IRS steps up efforts to fight ID-theft tax fraud
The IRS on Thursday pledged to provide swifter help to hundreds of thousands of frustrated Americans victimized by tax fraud through identity theft.
“I want you to know that we understand your frustration, and we're working hard to get your cases resolved as quickly as we can,” acting IRS Commissioner Steven Miller said as he announced the federal tax agency's latest efforts to combat the fast-rising crime.
It won't be easy.
The IRS caseload — involving victims whose stolen Social Security numbers were used by thieves to collect unwarranted tax refunds — soared to 449,809 in 2012, up more than 80 percent from the previous year, National Taxpayer Advocate Nina Olson reported to Congress last month.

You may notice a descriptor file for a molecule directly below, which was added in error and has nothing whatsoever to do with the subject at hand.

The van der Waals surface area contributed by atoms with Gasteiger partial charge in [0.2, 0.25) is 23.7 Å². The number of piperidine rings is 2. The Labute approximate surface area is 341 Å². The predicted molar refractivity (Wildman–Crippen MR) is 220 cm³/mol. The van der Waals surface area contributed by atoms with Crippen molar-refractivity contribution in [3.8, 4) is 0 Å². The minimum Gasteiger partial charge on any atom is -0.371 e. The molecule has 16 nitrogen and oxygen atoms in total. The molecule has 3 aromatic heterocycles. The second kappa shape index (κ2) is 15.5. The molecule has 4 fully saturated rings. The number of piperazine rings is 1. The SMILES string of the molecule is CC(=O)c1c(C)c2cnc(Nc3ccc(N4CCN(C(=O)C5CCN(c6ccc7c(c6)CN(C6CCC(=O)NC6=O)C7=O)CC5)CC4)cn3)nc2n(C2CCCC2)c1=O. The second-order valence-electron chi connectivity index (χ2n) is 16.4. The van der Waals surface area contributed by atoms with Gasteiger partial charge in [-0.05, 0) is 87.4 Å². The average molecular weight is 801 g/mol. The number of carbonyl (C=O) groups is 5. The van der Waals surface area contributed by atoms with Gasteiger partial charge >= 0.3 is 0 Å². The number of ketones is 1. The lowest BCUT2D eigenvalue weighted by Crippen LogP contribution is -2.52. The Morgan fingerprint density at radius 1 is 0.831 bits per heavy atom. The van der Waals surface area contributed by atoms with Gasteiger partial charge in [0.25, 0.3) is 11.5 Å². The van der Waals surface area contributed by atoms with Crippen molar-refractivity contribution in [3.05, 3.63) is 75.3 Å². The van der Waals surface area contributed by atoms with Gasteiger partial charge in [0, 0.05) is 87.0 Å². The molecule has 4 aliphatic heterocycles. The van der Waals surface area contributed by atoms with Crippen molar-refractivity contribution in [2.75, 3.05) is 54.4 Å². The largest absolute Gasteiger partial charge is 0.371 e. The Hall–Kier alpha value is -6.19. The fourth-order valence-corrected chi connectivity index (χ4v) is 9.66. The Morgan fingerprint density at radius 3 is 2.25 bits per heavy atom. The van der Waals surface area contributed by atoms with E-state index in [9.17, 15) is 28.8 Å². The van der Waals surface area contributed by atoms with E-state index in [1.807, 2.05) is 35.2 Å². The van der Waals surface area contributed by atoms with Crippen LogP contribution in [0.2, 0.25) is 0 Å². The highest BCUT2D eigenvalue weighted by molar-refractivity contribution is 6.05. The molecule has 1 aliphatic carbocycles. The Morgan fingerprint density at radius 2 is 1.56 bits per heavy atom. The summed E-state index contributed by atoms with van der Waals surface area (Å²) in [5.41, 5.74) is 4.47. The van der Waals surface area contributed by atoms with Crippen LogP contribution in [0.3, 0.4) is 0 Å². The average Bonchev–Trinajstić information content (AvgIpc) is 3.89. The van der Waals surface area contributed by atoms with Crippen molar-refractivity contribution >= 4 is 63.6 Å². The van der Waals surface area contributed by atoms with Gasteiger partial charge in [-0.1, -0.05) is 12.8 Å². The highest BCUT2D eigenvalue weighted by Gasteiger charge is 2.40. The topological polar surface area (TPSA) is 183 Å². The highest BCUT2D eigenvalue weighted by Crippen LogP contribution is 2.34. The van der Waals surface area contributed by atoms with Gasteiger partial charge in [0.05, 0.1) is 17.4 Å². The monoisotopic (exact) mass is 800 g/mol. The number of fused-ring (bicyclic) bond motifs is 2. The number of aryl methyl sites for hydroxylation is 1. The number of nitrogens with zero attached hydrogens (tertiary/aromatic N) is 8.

Victims routinely need to wait more than six months and speak to multiple IRS employees before their issues are resolved, reported Olson, who heads an independent office within the IRS.
The IRS resolved more than 500,000 identity-theft cases during the last calendar year, but still has just under 300,000 similar cases pending, Miller said.
“We still are challenged by our inventory, and folks are waiting longer than they should expect to,” he said. “This is going to improve over the next year.”
The IRS as of late 2012 had more than 3,000 employees working on identity theft-related issues, more than double the 2011 count, Miller said. An additional 35,000 employees have been trained to aid victims and help taxpayers recognize identity theft indicators, he said.
After absorbing federal budget cuts during the past two fiscal years, the IRS has reassigned workers from other jobs to help with identity theft response.
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